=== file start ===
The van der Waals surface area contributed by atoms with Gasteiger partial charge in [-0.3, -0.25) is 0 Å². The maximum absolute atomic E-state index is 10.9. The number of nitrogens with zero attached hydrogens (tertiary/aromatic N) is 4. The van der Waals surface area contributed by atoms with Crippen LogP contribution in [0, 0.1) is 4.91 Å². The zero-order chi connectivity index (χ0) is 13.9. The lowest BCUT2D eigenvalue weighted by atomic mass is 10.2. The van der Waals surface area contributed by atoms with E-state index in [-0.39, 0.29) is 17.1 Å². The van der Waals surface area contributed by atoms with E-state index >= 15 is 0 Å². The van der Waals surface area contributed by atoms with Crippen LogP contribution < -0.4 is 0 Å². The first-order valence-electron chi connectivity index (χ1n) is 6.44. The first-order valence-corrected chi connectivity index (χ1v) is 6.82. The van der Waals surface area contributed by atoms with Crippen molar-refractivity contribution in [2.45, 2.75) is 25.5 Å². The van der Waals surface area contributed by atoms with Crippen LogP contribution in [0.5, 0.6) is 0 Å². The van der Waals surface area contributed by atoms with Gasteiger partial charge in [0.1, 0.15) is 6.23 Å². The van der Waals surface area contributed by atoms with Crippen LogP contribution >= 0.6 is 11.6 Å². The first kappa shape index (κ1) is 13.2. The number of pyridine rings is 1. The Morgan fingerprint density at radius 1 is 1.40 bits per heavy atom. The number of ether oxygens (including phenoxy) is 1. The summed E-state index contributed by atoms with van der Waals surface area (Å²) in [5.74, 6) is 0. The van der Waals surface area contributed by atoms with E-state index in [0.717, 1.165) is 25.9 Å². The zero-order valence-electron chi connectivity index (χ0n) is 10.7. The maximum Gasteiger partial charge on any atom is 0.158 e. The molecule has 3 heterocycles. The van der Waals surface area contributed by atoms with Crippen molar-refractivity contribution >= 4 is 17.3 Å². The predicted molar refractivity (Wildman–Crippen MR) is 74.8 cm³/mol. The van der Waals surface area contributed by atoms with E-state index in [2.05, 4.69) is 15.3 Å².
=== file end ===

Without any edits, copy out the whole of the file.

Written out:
The van der Waals surface area contributed by atoms with Gasteiger partial charge in [-0.3, -0.25) is 0 Å². The maximum absolute atomic E-state index is 10.9. The number of nitrogens with zero attached hydrogens (tertiary/aromatic N) is 4. The van der Waals surface area contributed by atoms with Crippen LogP contribution in [0, 0.1) is 4.91 Å². The zero-order chi connectivity index (χ0) is 13.9. The lowest BCUT2D eigenvalue weighted by atomic mass is 10.2. The van der Waals surface area contributed by atoms with E-state index in [-0.39, 0.29) is 17.1 Å². The van der Waals surface area contributed by atoms with E-state index >= 15 is 0 Å². The van der Waals surface area contributed by atoms with Crippen LogP contribution < -0.4 is 0 Å². The first-order valence-electron chi connectivity index (χ1n) is 6.44. The first-order valence-corrected chi connectivity index (χ1v) is 6.82. The van der Waals surface area contributed by atoms with Crippen molar-refractivity contribution in [2.45, 2.75) is 25.5 Å². The van der Waals surface area contributed by atoms with Crippen LogP contribution in [0.5, 0.6) is 0 Å². The van der Waals surface area contributed by atoms with Gasteiger partial charge in [0.1, 0.15) is 6.23 Å². The van der Waals surface area contributed by atoms with Crippen LogP contribution >= 0.6 is 11.6 Å². The first kappa shape index (κ1) is 13.2. The number of pyridine rings is 1. The Morgan fingerprint density at radius 1 is 1.40 bits per heavy atom. The number of ether oxygens (including phenoxy) is 1. The summed E-state index contributed by atoms with van der Waals surface area (Å²) in [5.74, 6) is 0. The van der Waals surface area contributed by atoms with E-state index in [0.717, 1.165) is 25.9 Å². The zero-order valence-electron chi connectivity index (χ0n) is 10.7. The maximum Gasteiger partial charge on any atom is 0.158 e. The molecule has 3 heterocycles. The van der Waals surface area contributed by atoms with Crippen molar-refractivity contribution >= 4 is 17.3 Å². The predicted molar refractivity (Wildman–Crippen MR) is 74.8 cm³/mol. The van der Waals surface area contributed by atoms with E-state index in [2.05, 4.69) is 15.3 Å².